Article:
The saxophone quartet Battle Trance started as a pretty out-there musical prospect and have stayed there for three full-length releases. In other words, they’re no gimmick. An intense cross-section of jazz, avant-garde, and chamber music, they are yet another vehicle designed to carry out ideas brought forth by the restlessly prolific Travis Laplante. Their first album, Palace of Wind, was quite the windy affair, using their horns as vessels equally for airy, staticky noises and music. Of their second record, Blade of Love, Brice Ezell of PopMatters said, “rarely has the economy of instrumentation and composition been used to such compelling effect”.
Green of Winter goes further down the rabbit hole of abstraction, minimalism, impressionism, what have you. One can’t zero in on just one of these traits since they’re all equally important. If a holistic approach is the best approach to Green of Winter, then Laplante is meeting us halfway there with three numerically titled tracks spanning 46 minutes. That’s right; you can’t take this in piecemeal. As was the case with Palace of Wind and Blade of Love, it’s all about the whole enchilada.
The composition of Green of Winter took shape during the thick of the COVID-19 pandemic. Putting safety measures in place, Laplante gathered his fellow tenor players Patrick Breiner, Matthew Nelson, and Jeremy Viner in Vermont for 20 days of rehearsal and one day of recording in a barn. That Green of Winter doesn’t sound like it was recorded in a professional studio works to its credit. The warmth of four tenor saxophones and the echo provided by wood goes a long way in wringing a memorable product out of a highly unique ensemble. From its eeriest passages to its deepest harmonies, Green of Winter captures the listener no matter their inclination. Like the sound of black holes raised 57 octaves, this is music you won’t shove into the background because you can’t.
One of the most surprising moments of Green of Winter comes first. The starting movement, over 23 minutes long, spends the first four minutes and 38 seconds of its existence brewing strange noises. It turns out that getting four tenor saxophones together and asking them to make soft vibrato sounds creates quite a creepy atmosphere. The ghostly warbles eventually mutate into a soft bed of noise that sounds like a sampler from the early 1980s. That’s when a melody asserts itself for the first time, picking up harmonies from the other saxophones as it rolls along. The music sways forth like a lazy waltz with legato tones laying it on nice and thick. Then it becomes a march, complete with staccato rhythms. If Battle Trance haven’t snagged your attention by this point, then the problem is with you because this is where everything starts to blend into a dizzying miasma. The waltz, the trills, the rubato, it all becomes a swirling concoction that could be the ideal soundtrack to losing one’s mind.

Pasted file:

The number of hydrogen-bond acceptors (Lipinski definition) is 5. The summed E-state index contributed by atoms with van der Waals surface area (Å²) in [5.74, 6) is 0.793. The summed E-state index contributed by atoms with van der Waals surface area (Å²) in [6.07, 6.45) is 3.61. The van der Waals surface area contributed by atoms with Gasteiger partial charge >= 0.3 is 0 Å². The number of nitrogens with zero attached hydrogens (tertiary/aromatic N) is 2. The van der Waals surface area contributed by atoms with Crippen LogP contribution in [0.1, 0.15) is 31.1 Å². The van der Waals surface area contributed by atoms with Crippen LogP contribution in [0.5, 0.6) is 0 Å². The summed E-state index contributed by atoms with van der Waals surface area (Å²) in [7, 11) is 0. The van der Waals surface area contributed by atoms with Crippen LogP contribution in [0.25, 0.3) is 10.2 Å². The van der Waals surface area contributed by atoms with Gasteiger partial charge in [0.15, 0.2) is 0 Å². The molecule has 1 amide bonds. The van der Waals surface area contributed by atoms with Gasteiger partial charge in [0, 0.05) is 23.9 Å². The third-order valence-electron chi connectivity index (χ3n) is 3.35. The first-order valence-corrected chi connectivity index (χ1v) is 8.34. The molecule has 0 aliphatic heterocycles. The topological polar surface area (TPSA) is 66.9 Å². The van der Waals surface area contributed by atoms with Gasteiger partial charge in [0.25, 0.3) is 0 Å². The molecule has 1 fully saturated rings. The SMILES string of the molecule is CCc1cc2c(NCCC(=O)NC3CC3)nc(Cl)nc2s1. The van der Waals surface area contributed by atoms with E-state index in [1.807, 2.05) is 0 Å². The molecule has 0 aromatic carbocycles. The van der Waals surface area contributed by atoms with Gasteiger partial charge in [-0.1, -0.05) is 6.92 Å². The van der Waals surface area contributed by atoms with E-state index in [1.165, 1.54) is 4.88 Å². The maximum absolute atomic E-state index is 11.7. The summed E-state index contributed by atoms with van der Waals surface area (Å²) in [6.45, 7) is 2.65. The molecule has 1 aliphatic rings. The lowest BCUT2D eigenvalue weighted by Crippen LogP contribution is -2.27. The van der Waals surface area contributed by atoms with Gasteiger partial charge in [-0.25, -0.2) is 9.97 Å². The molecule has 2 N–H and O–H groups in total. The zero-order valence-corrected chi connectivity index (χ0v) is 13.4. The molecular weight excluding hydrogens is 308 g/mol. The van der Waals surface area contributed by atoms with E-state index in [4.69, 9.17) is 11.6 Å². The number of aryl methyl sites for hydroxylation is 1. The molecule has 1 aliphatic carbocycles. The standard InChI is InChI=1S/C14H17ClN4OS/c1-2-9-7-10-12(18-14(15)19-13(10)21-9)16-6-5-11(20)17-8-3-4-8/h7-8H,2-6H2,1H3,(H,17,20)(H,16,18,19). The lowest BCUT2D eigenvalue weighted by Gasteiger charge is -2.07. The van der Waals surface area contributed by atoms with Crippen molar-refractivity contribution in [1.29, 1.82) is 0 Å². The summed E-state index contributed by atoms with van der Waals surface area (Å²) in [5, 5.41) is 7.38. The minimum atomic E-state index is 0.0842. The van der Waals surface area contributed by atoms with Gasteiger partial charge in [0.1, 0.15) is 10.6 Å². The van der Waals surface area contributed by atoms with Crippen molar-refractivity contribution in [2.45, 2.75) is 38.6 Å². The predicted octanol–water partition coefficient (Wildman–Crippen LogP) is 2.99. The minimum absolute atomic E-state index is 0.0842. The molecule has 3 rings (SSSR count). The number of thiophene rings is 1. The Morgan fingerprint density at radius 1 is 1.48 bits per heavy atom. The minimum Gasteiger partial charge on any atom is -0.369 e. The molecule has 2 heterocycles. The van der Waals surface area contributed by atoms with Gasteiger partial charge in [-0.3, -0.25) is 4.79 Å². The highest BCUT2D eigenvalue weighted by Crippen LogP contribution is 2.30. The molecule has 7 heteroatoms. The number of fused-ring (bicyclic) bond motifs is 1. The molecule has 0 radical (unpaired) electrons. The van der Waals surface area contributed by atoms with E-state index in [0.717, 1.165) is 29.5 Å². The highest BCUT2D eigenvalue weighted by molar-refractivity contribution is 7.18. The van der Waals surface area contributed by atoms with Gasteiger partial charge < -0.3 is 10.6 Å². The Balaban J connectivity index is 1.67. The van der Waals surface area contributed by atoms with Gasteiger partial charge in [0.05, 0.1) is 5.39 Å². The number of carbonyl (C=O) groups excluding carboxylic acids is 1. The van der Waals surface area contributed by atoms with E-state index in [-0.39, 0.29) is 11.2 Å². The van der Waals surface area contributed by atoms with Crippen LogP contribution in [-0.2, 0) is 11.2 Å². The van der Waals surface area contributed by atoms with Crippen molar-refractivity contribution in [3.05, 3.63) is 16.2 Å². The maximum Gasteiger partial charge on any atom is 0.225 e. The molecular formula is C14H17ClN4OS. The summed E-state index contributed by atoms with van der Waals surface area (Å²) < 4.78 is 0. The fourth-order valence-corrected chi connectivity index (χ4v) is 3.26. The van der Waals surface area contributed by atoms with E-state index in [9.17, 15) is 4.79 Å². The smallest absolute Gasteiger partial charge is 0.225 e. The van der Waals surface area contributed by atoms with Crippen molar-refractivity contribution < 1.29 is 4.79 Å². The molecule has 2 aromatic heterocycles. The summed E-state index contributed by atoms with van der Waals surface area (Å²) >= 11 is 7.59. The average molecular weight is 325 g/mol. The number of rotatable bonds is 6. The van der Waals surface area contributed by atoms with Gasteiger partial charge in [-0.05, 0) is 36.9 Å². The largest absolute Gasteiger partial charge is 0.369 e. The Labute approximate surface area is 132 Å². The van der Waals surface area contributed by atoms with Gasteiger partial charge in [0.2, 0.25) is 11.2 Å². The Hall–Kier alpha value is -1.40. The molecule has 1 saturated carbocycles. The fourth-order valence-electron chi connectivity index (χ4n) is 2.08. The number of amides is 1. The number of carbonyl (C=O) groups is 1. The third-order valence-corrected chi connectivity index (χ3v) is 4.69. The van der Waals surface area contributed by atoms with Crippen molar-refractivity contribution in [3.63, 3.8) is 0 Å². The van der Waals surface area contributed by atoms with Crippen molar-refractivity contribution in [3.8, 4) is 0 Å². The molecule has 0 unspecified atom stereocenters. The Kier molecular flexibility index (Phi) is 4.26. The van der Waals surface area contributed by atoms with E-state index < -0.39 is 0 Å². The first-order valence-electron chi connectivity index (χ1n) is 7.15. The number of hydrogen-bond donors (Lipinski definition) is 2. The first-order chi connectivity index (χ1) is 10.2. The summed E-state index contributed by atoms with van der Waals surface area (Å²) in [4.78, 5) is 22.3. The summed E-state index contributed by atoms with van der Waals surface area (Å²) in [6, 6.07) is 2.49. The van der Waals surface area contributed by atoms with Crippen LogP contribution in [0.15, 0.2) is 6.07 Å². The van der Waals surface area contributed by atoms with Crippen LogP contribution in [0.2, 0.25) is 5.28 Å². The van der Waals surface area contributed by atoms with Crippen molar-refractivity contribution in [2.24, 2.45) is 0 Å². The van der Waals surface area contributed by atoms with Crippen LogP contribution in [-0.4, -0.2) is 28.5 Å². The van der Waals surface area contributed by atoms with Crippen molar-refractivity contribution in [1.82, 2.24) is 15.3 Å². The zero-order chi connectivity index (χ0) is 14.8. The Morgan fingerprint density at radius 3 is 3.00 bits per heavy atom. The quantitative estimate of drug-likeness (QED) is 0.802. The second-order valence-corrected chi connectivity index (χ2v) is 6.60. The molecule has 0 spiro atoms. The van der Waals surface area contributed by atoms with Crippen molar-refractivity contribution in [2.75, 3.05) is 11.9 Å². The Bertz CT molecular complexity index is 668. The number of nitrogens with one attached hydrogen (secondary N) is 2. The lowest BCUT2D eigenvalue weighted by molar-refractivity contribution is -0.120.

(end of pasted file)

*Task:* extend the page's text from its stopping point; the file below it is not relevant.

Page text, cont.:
The first movement travels through many highs and lows in its second half, giving the listener dense patches of scrambled notes to prop up the soaring passages. The second movement plays it safer at the start, dividing the quartet into a simple lead and accompaniment format. Then, the music grows quieter as the arrangement begins dropping parts before the quartet begins grasping at a series of increasingly softer tones, with the tempo ebbing just a little more each time. It’s as if Debussy were nodding off while writing their arrangements. Oddly enough, their way out of this precarious moment is to play the melody in unison. Hardly an intuitive move.
The unrest gathering towards the end of the second movement feeds directly into the feeling of vertigo that begins the third movement. Here, the rolling triplets of Battle Trance’s sound, a thing that should sound sluggish and messy in execution, are performed with such precision that it’s almost frightening. By the time they flutter just fractions of notes in time with one another, they easily pass for tuned percussion. That’s when someone, perhaps Laplante, begins to use their saxophone like a wind-powered rainstick crossed with a snake. The album concludes with the members singing three chords over and over as they clack the keys of their instruments.
The press release from New Amsterdam Records keeps referring to Battle Trance’s output as some sort of intentional trilogy. Whether this means there will be no more Battle Trance releases or if it’s just the end of a certain era, they do not say. If Green of Winter is the last Battle Trance recording, they certainly went out in style. If they continue to push the limits of what a saxophone quartet can do, they will have to come up with new boundaries to push. While there are many musically beautiful moments in Green of Winter, there are plenty of moments where it’s hard to believe four tenor saxophones are making the sounds. That alone is worth the admission price, and Laplante’s compositional knack is the gravy.